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Re: REDUCED and the SPARQL XML Results Format

From: Eric Prud'hommeaux <eric@w3.org>
Date: Thu, 22 Mar 2007 15:59:38 -0400
To: "Seaborne, Andy" <andy.seaborne@hp.com>
Cc: dawg mailing list <public-rdf-dawg@w3.org>
Message-ID: <20070322195938.GR4098@w3.org>
* Seaborne, Andy <andy.seaborne@hp.com> [2007-03-21 14:39+0000]
> There is an interaction between REDUCED and the SPARQL Query Results XML
> Format [1].  The results format defines a variable binding form [2] which
> includes a 'distinct' attribute:
> <results distinct="false">
>    ...
> </results>
> Which brings up the question of what happens with a REDUCED query?
> We could add a similar 'reduced' attribute, which could not be present when 
> 'distinct' is, or have both and only one can be true.  An alternative 
> design is have a single attribute/value of something like: 
> "cardinality=distinct/reduced/all" which is more disruptive.
> But because the cardinality of REDUCED is not completely defined, there is 
> no need to do anything: the results could just come back with 
> distinct="false" and no promise is broken.

The key is that is really is NOT defined. That is, whatever reason we
have to communicate the cardinality of ALL ([@distinct="false"]), is
also a motivation to communicate loose cardinality. I don't see a lot
of people making use of @distinct, @ordered or @loose except those
using the SPARQL query tests; each has a distinct testing semantics:

ordered: make sure the order is the same
unorderd: you can sort both and compare.

distinct: make sure there is a one-for one correspondance between test and ref
loose: you can eilminiate dupes in your test (or equivilent algorithm)
neither: make sure there is a one-for one correspondance between test and ref

(hmm, does [@ordered="true" AND @loose="true"] have any use cases?)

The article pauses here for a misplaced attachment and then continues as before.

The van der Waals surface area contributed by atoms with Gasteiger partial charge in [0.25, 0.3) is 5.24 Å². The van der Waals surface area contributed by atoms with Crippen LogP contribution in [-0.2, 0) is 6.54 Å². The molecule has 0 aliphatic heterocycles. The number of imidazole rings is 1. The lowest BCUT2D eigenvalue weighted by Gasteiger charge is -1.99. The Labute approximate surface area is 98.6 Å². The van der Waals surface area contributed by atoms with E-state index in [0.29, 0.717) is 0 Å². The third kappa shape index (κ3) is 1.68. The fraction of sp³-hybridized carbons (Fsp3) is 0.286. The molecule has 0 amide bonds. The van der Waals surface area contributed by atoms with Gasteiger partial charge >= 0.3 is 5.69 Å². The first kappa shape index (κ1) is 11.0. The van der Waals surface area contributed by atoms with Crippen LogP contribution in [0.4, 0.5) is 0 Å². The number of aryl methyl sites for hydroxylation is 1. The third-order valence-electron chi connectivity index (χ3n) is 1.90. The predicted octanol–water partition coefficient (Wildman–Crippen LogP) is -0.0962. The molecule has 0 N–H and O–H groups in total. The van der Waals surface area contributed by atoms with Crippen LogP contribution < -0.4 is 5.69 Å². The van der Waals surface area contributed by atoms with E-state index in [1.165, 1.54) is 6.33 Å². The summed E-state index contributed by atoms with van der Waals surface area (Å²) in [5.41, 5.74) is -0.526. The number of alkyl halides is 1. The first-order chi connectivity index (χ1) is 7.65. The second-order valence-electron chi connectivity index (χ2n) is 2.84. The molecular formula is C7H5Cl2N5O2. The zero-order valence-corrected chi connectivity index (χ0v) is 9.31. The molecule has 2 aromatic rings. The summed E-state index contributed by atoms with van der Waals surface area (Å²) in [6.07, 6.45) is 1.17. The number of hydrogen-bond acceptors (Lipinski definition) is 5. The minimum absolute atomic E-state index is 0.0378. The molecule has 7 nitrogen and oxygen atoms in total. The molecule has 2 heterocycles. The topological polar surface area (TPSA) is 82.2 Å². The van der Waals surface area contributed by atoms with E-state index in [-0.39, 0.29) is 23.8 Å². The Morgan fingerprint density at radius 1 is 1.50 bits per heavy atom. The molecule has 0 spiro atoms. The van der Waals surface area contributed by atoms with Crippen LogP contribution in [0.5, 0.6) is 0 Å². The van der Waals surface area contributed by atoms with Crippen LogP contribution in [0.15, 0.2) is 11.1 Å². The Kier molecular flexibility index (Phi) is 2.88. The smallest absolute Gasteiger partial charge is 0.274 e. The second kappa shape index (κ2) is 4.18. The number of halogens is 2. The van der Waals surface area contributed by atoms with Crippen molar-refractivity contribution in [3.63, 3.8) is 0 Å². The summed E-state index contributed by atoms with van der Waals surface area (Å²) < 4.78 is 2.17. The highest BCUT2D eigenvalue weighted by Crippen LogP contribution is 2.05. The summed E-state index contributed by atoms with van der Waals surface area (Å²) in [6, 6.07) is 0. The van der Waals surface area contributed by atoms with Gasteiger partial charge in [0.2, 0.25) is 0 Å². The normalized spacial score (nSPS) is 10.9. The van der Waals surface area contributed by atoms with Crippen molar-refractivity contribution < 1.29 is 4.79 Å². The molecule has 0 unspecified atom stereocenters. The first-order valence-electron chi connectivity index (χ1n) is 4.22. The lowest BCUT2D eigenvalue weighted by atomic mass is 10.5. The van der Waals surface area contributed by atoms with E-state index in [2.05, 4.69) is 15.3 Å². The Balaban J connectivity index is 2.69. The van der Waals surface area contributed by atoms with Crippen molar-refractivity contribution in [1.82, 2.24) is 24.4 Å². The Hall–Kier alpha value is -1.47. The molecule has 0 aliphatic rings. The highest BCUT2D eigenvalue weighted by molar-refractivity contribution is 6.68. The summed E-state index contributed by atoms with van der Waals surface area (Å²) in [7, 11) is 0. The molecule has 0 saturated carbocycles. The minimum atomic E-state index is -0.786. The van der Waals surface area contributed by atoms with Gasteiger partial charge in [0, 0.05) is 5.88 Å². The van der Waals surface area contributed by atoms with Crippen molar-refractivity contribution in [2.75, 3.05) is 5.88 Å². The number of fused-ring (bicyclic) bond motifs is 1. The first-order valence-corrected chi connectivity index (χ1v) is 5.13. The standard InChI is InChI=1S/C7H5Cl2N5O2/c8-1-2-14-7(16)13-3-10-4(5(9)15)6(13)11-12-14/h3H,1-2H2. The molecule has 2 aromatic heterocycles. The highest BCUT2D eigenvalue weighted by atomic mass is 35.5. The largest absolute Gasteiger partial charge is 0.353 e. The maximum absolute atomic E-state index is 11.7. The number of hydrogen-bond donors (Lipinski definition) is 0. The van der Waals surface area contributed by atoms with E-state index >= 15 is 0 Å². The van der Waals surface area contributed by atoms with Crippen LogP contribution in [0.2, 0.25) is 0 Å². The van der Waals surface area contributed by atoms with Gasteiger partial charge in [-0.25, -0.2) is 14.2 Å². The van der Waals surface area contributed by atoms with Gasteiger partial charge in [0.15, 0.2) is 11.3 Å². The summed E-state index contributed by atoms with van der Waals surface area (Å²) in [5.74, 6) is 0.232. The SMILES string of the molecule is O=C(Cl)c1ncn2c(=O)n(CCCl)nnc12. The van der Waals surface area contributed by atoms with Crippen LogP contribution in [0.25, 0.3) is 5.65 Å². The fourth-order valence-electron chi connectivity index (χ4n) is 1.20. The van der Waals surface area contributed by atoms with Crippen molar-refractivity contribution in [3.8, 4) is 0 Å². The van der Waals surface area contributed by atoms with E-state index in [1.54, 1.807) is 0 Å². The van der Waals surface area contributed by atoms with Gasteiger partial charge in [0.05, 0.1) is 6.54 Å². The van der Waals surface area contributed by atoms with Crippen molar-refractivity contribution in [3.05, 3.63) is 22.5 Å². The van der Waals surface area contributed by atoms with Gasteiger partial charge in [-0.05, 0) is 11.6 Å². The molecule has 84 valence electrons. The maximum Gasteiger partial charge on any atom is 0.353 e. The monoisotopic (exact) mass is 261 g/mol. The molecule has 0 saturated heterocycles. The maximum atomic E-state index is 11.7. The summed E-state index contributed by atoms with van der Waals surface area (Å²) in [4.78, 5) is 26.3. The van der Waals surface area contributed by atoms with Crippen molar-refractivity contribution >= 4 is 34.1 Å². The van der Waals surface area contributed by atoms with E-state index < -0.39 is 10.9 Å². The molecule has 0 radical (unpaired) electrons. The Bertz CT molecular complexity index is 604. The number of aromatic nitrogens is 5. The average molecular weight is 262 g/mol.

> So significant here is what use is made, for real, of the attributes in 
> SPARQL results files (which are in CR).  If the answer is "not much" then 
> not doing anything is more acceptable to me.  If we know of a significant 
> use, we need to see the impact.

how about, a wierd results aggregator that didn't otherwise need to
parse the query? pretty wierd, huh?

Any interesting superlanguage would have to parse, in order to
re-write and finalize stuff like
  SELECT ?name ?year SUM(?pay)
   WHERE { ?person :name ?name .
           ?person :monthlyCheck ?check .
           ?check :amount ?pay .
           ?check :issueYear ?year }
   GROUP BY ?year
so I think our users are basically us, and we can, if we want, get
that info from the query.

> I don't know of any use of the attributes other than just to record 
> information that is also in the query request.

i'm content to dip back trhough LC, mark the whole lot of the attributes
"at-risk", and see if anyone cares about them. but then, maybe i'm too
excited abou the at-risk tool.

> Subsidiary questions:
> If there is way to indicate "reduced", and the service implementation of 
> REDUCED is to do "all" for this service request, can the service just omit 
> the reduced because results are all present?
> If there is way to indicate "reduced", and the service implementation of 
> REDUCED is to do DISTINCT?  Is it permissible to set the 'distinct' 
> attribute true? Woudl we recommended to doing so?
> The JSON format [3] is also impacted.
> 	Andy
> [1] http://www.w3.org/TR/rdf-sparql-XMLres/
> [2] http://www.w3.org/TR/rdf-sparql-XMLres/#vb-results
> [3] http://www.w3.org/TR/rdf-sparql-json-res/


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Received on Thursday, 22 March 2007 20:00:09 UTC

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